How common is it to cut away bone from jaw during tooth extraction?


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I had to have a tooth extraction last week on one of my molars. It was the large second to last molar on the left side. It had a crack or two in the tooth and it had become abscessed. Also one of the roots were curved to the outside. That being said I went in to a oral surgeon to have it pulled.
When I got out and looked at the area where the tooth was cut out or removed from it looked really low to the jaw line on the outside/cheek side. So i went back to the oral surgeon and I find out that he cut away some of the bone in the jaw to get the tooth out.

He said he did this because I had really long roots and that he had to "drill it out in there".
Is it common to have to cut away the bone from around the tooth so you can get a tooth out? If I want to get a dental implant I will probably have to get a bone graft now.
I also had the doctor use PRP and I suppose he put the PRP in the root cavity but if he removed part of the bone would he have still been able to use the PRP correctly?

Thanks for anyone who can comment on this.
 
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MattKW

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Unfortunately we usually have to extract crappy teeth that are at risk of fracturing. This increases the risk of having to remove bone in order to get hold of the roots. Quite common. I'd prob do one a week. Not that I want to because it takes up more time, but because there's no other way to get it out.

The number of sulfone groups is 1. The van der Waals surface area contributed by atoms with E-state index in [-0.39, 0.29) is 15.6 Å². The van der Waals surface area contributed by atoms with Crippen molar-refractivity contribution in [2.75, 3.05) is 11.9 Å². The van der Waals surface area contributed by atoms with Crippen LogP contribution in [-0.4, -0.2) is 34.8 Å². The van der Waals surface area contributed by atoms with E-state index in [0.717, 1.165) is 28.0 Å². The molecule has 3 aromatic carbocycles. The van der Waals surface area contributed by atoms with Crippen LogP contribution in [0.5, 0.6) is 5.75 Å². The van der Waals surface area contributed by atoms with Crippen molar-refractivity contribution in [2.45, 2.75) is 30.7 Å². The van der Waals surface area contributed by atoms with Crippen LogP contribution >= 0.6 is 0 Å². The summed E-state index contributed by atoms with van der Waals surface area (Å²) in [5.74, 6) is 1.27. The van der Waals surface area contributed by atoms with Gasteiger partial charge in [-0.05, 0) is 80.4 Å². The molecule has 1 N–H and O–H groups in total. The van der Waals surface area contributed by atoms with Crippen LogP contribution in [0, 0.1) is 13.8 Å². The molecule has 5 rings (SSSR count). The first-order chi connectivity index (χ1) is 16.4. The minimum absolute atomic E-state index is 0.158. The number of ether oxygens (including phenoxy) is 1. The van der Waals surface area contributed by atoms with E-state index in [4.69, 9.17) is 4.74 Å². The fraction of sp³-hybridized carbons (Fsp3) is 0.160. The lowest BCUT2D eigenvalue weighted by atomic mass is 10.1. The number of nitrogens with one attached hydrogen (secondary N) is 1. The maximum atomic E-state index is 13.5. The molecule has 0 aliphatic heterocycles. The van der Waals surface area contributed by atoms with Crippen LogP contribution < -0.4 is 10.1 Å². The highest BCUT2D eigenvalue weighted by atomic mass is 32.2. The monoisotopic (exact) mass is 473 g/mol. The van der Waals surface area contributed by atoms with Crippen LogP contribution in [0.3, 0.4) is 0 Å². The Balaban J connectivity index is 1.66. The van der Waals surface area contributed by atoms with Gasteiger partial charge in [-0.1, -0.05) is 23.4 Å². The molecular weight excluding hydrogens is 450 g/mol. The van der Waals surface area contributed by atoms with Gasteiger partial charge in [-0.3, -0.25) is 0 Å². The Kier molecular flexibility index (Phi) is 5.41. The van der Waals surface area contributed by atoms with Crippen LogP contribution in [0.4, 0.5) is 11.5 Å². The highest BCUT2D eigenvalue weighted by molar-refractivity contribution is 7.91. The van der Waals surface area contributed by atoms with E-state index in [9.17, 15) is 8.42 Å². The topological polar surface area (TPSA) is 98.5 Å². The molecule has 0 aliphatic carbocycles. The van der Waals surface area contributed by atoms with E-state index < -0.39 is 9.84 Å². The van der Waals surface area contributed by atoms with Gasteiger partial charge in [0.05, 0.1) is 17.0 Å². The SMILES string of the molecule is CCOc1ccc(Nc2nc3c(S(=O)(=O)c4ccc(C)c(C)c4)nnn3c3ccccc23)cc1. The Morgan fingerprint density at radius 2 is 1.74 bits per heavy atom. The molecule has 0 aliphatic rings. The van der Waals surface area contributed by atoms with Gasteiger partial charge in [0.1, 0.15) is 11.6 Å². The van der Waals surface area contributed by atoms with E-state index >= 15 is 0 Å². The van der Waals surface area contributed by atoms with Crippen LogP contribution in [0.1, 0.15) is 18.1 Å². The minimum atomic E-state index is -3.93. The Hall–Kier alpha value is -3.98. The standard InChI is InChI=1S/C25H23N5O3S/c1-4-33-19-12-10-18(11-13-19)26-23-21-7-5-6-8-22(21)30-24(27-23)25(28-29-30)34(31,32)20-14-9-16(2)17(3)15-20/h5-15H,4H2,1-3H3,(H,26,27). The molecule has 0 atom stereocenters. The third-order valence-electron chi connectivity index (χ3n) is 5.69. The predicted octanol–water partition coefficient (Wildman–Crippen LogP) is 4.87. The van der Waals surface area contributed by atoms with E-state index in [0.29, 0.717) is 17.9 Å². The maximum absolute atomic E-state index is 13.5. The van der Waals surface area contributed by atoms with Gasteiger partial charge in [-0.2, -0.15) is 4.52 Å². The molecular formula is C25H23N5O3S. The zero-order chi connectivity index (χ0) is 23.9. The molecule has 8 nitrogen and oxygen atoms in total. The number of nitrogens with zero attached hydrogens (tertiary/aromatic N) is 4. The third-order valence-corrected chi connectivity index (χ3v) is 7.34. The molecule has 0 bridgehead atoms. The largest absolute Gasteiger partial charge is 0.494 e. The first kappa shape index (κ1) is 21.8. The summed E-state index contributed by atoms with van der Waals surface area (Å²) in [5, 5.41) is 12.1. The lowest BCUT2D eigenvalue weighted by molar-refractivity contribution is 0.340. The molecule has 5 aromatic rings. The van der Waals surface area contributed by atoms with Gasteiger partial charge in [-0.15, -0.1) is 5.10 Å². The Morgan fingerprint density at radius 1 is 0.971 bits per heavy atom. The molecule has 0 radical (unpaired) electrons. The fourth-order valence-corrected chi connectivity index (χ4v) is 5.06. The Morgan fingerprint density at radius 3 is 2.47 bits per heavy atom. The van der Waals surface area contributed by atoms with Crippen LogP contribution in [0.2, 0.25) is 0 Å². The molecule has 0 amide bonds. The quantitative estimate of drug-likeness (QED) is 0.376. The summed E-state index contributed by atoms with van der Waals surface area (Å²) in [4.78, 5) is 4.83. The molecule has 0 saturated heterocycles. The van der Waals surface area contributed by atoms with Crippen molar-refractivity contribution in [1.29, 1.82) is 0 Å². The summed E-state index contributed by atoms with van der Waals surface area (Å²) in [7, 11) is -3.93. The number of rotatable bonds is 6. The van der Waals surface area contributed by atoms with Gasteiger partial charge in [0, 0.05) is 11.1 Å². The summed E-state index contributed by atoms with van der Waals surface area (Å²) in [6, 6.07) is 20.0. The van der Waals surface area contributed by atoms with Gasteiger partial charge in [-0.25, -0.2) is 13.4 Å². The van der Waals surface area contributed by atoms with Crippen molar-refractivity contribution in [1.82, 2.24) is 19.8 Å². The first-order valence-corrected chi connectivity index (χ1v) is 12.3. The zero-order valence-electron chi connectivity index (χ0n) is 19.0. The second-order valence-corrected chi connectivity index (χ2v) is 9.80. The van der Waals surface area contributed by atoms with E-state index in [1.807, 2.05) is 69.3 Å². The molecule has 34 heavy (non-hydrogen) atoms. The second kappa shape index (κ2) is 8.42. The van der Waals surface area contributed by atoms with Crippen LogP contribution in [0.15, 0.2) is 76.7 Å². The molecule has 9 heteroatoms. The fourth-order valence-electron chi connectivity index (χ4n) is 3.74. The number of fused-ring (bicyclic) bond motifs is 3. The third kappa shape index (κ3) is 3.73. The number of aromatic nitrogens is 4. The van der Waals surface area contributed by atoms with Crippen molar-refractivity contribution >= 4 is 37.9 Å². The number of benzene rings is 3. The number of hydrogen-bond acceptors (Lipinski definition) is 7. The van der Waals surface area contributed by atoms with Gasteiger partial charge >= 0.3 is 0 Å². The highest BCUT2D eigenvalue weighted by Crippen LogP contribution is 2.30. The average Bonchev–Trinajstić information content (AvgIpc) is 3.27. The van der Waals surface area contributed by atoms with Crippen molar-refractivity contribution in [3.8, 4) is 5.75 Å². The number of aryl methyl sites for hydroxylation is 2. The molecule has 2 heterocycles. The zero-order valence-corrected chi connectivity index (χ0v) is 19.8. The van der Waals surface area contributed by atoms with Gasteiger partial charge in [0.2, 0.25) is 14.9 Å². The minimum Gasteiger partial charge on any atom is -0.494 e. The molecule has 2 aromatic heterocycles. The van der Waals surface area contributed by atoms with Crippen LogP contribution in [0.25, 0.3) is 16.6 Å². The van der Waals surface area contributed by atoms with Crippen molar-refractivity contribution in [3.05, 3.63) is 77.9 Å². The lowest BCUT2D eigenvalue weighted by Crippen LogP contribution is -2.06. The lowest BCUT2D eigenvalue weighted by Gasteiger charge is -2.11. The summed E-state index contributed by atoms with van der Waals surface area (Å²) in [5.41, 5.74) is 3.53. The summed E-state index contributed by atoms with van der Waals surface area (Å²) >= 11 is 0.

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well, when you have to remove "crappy" teeth from a patients mouth by cutting away part of the jaw bone do you inform the patient? Isnt that part of informed consent?
I thought most teeth were split anyways to allow for the tooth to be pulled at an angle out of the socket.
I had called another dentist who does implants and I asked them about the same procedure that I had and they told me that they tried everything to make sure they preserved the bone.
Maybe not all dentist have such a cavalier attitude about their patients.
 

MattKW

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Yes, it's informed consent and I always warn patients if I think there's the least chance of it becoming difficult and surgical. Unfortunately, it doesn't mean that there's always an easier way to take out some of these teeth; you make it sound as if there is always a choice.
Teeth are not always split to be removed - that only applies for certain teeth in specific situations; I'd much rather get it all out in one piece.
I certainly don't go looking to make it harder for me or the patient. I'm all for preserving bone WHERE POSSIBLE. And you misunderstand me, I'm not being cavalier, just practical, and endeavouring to answer your question.
 
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Well its good that you inform the patient. I wasnt informed. I was just put to sleep and it was cut out with some of my bone.
Maybe the question should have been "how many dentist dont tell their patients they are going to remove bone during a procedure?"
I didnt know that a dentist could not remove a tooth without having to cut out bone from my jaw. Makes you wonder how people have done it for eons before.
 
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MattKW

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The mere fact you had to go to an oral surgeon is never a good sign; usually means it's likely to be a tough extraction.And "in the good old days", people simply suffered or died from infections.
 

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